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South Korea’s Lunar Probe Will Soon Join the U.S. in Studying the Moon’s Many Scientific Mysteries

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The lunar club is an elite one. Since the dawn of the space age, only the U.S., Russia, China, Japan, India, Israel, and the European Space Agency have sent spacecraft to land on or orbit the moon. On August 2, as Nature reports, that rarefied group will add a new member, when South Korea’s Danuri (which means “enjoy the moon”) probe is launched from the Kennedy Space Center aboard a SpaceX Falcon 9 rocket. Danuri will make a long, looping moonward journey, settling into lunar orbit by mid-December.

The 678 kg (1,495 lb) probe is relatively small as these things go, but it’s packed with five scientific instruments. Among the ones researchers are most excited about is the PolCam, which will study the moon’s surface in polarized light, analyzing the density of its grains of dust. This will help explain so-called “fairy castle” structures, mini-towers of dust that could not form on Earth because the greater gravity of our planet would pull them to the ground. Also on board are the ShadowCam—which will study permanently shadowed regions of the moon that may harbor water ice—and a magnetometer, that will help explain how so small a body as the moon once had a core large and dynamic enough to generate a magnetic field.

But South Korea is not the only country making moon news this week. So too is the U.S., and its venerable Lunar Reconnaissance Orbiter (LRO), which launched in 2009 and has been orbiting the moon ever since. There are a lot of obstacles facing future astronauts who would live at the permanent lunar bases NASA hopes to build. For starters, there’s the constant bombardment of cosmic rays, solar radiation, and micrometeorites. Then too there is the temperature, which ranges from a blistering 127º C (260º F) during the lunar day to a frigid -173º C (-260º F) at night. But there’s an answer: caves.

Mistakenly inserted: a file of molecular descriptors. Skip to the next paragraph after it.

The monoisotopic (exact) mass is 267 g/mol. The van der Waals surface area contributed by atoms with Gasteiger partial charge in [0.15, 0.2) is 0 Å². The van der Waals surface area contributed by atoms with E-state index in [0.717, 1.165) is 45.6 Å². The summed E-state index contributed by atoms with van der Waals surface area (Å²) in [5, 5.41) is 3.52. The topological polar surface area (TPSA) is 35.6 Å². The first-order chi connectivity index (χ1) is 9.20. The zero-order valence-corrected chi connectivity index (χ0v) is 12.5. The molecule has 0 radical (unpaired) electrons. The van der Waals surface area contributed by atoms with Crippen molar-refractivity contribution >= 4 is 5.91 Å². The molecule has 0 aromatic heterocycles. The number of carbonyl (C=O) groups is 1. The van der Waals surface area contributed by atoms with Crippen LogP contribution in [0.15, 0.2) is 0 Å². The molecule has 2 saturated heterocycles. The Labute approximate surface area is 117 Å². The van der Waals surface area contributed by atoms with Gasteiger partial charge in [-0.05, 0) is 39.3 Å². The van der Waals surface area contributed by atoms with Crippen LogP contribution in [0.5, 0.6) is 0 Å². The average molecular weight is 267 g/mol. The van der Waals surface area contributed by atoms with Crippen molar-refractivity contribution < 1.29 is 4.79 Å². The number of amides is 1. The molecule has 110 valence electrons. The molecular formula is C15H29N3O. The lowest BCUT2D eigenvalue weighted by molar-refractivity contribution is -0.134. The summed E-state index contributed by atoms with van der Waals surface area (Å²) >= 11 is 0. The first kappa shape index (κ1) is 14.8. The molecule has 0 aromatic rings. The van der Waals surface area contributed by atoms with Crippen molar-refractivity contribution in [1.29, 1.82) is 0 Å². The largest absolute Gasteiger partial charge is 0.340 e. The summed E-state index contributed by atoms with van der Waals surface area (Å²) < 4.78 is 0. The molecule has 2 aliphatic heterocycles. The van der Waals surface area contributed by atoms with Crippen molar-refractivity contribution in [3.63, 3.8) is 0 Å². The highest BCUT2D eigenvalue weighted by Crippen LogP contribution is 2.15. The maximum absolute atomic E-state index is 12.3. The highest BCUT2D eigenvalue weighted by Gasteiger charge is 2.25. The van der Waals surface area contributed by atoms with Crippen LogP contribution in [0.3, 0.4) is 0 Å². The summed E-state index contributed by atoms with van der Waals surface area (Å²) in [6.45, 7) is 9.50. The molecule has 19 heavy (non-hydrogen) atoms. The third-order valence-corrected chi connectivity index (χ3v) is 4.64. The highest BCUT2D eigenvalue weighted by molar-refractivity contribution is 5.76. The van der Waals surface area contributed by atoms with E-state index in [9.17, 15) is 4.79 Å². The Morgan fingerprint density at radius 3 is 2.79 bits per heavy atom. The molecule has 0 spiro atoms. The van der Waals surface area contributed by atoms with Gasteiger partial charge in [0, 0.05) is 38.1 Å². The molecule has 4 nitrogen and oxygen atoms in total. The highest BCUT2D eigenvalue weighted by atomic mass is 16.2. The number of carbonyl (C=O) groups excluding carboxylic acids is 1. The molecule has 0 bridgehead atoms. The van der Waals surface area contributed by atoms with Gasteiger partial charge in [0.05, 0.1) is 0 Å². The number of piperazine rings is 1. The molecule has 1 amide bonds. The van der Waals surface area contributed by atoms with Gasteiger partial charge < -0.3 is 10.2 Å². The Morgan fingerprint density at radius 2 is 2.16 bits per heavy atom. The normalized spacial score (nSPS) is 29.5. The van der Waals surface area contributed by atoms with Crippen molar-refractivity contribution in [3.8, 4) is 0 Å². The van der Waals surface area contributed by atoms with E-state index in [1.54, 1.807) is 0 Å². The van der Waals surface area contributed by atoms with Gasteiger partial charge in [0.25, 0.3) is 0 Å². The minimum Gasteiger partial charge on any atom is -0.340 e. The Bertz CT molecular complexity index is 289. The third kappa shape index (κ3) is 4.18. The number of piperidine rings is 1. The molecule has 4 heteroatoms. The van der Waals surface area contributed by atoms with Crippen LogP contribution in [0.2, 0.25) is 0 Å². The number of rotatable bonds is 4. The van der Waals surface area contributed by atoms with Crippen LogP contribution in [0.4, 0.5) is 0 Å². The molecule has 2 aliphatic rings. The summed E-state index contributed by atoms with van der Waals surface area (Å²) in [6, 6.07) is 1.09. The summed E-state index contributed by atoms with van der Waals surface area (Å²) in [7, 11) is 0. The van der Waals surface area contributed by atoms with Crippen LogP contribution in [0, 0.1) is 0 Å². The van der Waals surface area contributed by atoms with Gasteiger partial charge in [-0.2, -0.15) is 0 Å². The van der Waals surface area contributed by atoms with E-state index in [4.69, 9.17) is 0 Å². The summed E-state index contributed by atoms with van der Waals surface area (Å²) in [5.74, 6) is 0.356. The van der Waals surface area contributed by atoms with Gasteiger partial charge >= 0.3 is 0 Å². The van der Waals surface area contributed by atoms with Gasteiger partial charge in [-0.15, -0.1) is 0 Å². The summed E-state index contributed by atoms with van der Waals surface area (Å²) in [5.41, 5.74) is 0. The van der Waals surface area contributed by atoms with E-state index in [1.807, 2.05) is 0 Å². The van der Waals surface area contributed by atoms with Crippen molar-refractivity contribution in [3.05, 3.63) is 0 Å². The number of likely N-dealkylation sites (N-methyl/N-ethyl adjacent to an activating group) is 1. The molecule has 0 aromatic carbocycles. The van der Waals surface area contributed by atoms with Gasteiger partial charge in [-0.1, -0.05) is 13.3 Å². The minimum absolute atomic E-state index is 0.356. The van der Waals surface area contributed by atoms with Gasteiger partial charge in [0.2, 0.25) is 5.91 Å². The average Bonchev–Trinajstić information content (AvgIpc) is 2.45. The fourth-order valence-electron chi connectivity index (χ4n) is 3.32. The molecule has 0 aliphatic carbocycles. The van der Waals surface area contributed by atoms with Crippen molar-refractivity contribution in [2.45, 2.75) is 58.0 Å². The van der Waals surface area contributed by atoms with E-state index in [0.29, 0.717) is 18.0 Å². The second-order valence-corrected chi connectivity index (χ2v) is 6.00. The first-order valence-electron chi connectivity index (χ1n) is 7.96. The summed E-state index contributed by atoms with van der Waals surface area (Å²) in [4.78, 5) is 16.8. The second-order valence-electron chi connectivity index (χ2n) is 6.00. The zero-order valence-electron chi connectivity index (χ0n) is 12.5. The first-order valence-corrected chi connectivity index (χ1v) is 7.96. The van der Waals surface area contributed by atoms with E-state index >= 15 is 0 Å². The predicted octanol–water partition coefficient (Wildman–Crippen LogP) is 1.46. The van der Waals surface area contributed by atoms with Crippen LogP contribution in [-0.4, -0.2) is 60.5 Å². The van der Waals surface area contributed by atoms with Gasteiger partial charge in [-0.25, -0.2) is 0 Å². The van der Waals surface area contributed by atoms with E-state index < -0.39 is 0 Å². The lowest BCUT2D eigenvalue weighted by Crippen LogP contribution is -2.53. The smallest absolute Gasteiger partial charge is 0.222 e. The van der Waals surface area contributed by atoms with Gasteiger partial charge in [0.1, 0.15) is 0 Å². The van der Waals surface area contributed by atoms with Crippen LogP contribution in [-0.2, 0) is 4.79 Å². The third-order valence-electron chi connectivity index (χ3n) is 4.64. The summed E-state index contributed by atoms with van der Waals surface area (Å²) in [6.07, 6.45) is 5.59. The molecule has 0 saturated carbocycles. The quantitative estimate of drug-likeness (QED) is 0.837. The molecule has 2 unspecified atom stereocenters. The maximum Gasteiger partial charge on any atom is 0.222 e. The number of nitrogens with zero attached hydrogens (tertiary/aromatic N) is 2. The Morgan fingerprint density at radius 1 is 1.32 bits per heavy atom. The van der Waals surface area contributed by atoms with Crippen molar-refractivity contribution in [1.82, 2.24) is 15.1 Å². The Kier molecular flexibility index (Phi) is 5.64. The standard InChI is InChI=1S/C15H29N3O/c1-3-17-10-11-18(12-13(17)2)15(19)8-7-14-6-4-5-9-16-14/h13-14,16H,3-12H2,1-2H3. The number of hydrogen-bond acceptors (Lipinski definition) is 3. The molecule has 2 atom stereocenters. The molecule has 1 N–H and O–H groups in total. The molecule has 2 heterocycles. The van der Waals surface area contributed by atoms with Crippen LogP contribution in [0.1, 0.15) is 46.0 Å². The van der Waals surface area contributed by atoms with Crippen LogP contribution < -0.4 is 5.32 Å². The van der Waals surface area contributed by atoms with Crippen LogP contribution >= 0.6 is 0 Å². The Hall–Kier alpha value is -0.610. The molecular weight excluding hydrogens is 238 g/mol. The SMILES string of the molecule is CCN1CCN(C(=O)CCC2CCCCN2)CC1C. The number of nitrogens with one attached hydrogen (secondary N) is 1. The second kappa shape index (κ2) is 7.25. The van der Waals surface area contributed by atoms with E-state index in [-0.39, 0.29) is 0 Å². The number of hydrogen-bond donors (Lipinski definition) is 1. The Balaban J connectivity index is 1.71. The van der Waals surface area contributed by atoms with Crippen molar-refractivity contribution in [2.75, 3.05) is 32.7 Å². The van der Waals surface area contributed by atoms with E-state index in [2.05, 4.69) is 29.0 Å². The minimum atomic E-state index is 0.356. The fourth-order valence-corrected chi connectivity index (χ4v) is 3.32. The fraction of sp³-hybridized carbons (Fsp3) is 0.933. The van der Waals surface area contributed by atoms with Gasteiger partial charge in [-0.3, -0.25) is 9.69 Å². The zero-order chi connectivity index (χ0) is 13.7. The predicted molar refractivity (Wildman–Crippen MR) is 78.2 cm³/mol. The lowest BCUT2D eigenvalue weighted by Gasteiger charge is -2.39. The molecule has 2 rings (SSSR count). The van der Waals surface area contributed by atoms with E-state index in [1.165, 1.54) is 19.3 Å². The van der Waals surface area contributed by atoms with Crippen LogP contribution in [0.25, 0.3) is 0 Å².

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Not long after the LRO arrived at the moon, it discovered pits in the lunar surface that looked like they lead to lava tubes—now-empty cave-like channels through which lava used to run. Building lunar habitats within the caves would offer natural protection from the micrometeorite, cosmic ray, and solar radiation problems. But there’s still the temperature to reckon with—or there was.

As NASA reports this week, a new study conducted by the LRO, using an on-board thermal camera, analyzed a football field sized pit in the Sea of Tranquility and used computer modeling to examine the thermal properties of the cave the pit might lead to. The result: if the cave indeed exists, it would maintain a steady and survivable temperature of 17º C (63º F) through both the lunar day and lunar night. If NASA is looking for a promising piece of property on which to build its first lunar home, LRO might just have found it.

This story originally appeared in TIME Space, our weekly newsletter covering all things space. You can sign up here.

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Write to Jeffrey Kluger at jeffrey.kluger@time.com